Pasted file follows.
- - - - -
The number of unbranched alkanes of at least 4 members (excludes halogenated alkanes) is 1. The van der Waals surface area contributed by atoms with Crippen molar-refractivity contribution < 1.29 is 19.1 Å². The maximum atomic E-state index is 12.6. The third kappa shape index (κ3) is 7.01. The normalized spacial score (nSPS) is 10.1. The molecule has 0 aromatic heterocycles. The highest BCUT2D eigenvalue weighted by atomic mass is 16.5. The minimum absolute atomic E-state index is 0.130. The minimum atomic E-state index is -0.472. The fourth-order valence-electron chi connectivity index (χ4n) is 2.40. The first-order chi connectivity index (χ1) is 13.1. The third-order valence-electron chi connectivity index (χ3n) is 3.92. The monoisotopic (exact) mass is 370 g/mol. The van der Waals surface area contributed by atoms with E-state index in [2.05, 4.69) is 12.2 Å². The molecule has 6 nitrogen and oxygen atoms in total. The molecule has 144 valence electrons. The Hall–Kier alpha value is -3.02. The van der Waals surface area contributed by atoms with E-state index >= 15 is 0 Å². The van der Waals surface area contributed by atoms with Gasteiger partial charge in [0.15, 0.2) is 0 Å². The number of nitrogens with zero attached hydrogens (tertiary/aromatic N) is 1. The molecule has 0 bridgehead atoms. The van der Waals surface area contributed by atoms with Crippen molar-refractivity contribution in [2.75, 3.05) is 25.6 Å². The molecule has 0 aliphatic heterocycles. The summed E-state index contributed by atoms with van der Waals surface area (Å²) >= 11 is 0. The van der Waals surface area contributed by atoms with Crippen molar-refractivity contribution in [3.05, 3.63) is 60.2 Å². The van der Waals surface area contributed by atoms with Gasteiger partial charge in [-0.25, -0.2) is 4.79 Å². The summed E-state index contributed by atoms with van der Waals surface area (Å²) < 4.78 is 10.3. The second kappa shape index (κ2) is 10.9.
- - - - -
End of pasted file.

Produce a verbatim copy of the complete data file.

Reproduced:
The number of unbranched alkanes of at least 4 members (excludes halogenated alkanes) is 1. The van der Waals surface area contributed by atoms with Crippen molar-refractivity contribution < 1.29 is 19.1 Å². The maximum atomic E-state index is 12.6. The third kappa shape index (κ3) is 7.01. The normalized spacial score (nSPS) is 10.1. The molecule has 0 aromatic heterocycles. The highest BCUT2D eigenvalue weighted by atomic mass is 16.5. The minimum absolute atomic E-state index is 0.130. The minimum atomic E-state index is -0.472. The fourth-order valence-electron chi connectivity index (χ4n) is 2.40. The first-order chi connectivity index (χ1) is 13.1. The third-order valence-electron chi connectivity index (χ3n) is 3.92. The monoisotopic (exact) mass is 370 g/mol. The van der Waals surface area contributed by atoms with E-state index in [2.05, 4.69) is 12.2 Å². The molecule has 6 nitrogen and oxygen atoms in total. The molecule has 144 valence electrons. The Hall–Kier alpha value is -3.02. The van der Waals surface area contributed by atoms with E-state index >= 15 is 0 Å². The van der Waals surface area contributed by atoms with Gasteiger partial charge in [0.15, 0.2) is 0 Å². The number of nitrogens with zero attached hydrogens (tertiary/aromatic N) is 1. The molecule has 0 bridgehead atoms. The van der Waals surface area contributed by atoms with Crippen molar-refractivity contribution in [2.75, 3.05) is 25.6 Å². The molecule has 0 aliphatic heterocycles. The summed E-state index contributed by atoms with van der Waals surface area (Å²) >= 11 is 0. The van der Waals surface area contributed by atoms with Crippen molar-refractivity contribution in [3.05, 3.63) is 60.2 Å². The van der Waals surface area contributed by atoms with Gasteiger partial charge in [-0.25, -0.2) is 4.79 Å². The summed E-state index contributed by atoms with van der Waals surface area (Å²) < 4.78 is 10.3. The second kappa shape index (κ2) is 10.9.